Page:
SAN DIEGO (KGTV) — A group of Malayan tigers at the San Diego Zoo are being monitored after they were suspected of contracting the coronavirus.
According to the San Diego Wildlife Alliance, an in-house COVID-19 PCR test on a 10-year-old tiger, Connor, came back positive from nasal and oral swabs.
Fecal sample tests were taken on two other male tigers Cinta and Berani, who share the same habitat as Connor. Their tests also came back positive.
The SD Wildlife Alliance says the tigers are not showing any concerning signs of illness other than an intermittent cough, fatigue, and occasionally decreased appetite. Their team of specialists will continue to provide the tigers the best care available - monitoring them closely and treating symptoms as they may arise.
The tigers have been fully vaccinated with a recombinant purified spike protein vaccine, intended for use in protecting animals against COVID-19.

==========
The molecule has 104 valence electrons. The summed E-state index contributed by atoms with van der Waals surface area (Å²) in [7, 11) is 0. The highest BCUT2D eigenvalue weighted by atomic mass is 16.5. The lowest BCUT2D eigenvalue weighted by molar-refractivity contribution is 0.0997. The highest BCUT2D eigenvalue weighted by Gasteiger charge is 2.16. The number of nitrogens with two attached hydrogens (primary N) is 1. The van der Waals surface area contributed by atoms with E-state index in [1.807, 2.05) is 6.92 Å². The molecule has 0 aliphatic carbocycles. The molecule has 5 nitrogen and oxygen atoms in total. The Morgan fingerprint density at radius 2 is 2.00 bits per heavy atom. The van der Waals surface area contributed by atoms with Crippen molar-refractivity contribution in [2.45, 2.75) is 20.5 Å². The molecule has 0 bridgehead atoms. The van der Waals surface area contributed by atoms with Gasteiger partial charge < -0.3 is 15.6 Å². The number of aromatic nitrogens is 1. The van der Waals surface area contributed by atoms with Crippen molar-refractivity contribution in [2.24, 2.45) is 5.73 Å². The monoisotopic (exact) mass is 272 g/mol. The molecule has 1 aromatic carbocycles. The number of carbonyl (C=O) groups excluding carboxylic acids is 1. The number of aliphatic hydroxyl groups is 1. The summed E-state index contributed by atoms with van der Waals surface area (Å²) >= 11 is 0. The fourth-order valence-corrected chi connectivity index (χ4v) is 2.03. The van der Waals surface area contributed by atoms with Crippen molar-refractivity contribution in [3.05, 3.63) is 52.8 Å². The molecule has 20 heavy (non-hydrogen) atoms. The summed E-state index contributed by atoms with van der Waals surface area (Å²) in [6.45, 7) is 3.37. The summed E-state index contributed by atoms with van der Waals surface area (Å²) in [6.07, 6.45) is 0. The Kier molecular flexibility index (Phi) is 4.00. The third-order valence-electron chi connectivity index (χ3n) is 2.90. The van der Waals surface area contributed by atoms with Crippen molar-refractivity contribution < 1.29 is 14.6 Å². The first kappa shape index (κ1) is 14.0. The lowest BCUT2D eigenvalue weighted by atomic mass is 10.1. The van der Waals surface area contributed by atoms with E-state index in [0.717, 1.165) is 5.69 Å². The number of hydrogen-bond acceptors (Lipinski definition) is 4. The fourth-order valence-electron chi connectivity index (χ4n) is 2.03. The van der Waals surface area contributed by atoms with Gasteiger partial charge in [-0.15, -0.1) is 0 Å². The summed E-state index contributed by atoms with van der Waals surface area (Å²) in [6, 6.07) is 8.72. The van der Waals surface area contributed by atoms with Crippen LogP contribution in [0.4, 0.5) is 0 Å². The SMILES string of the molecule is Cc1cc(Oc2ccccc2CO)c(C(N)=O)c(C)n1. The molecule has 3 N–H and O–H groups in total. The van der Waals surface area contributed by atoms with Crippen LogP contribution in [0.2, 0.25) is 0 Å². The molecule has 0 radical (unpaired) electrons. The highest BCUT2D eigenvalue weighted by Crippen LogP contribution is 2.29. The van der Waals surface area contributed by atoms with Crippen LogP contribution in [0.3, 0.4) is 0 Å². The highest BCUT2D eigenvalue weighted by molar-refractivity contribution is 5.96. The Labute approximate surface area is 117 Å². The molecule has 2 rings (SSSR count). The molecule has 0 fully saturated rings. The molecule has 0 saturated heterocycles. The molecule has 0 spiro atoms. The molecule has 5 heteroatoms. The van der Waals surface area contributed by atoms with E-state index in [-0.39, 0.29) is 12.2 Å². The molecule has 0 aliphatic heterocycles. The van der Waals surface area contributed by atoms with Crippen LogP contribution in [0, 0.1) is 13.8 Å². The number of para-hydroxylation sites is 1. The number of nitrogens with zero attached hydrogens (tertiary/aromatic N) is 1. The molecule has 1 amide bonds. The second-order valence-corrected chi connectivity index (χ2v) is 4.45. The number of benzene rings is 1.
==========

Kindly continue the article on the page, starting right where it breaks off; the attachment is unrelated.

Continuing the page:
Similar to the human vaccine, the vaccine for animals reduces the likelihood of contracting the virus and reduces the severity and duration of illness if the virus is contracted.
The zoo says the tiger’s habitat at Tiger River will remain open to guests as the tigers residing in the habitat are at a substantial distance from guests.
This suspected exposure of the tigers at the San Diego Zoo, and similar recent exposure of snow leopards and Sumatran tigers at the Zoo and Safari Park respectively, is consistent with how the virus continues to spread across the human community.
Wildlife health and care teams at both the Zoo and Safari Park have inoculated around 260 animals over the past few months most at risk for the contracting the virus.
Zoo officials say they are waiting for confirmation of the test results from the National Veterinary Services Laboratory.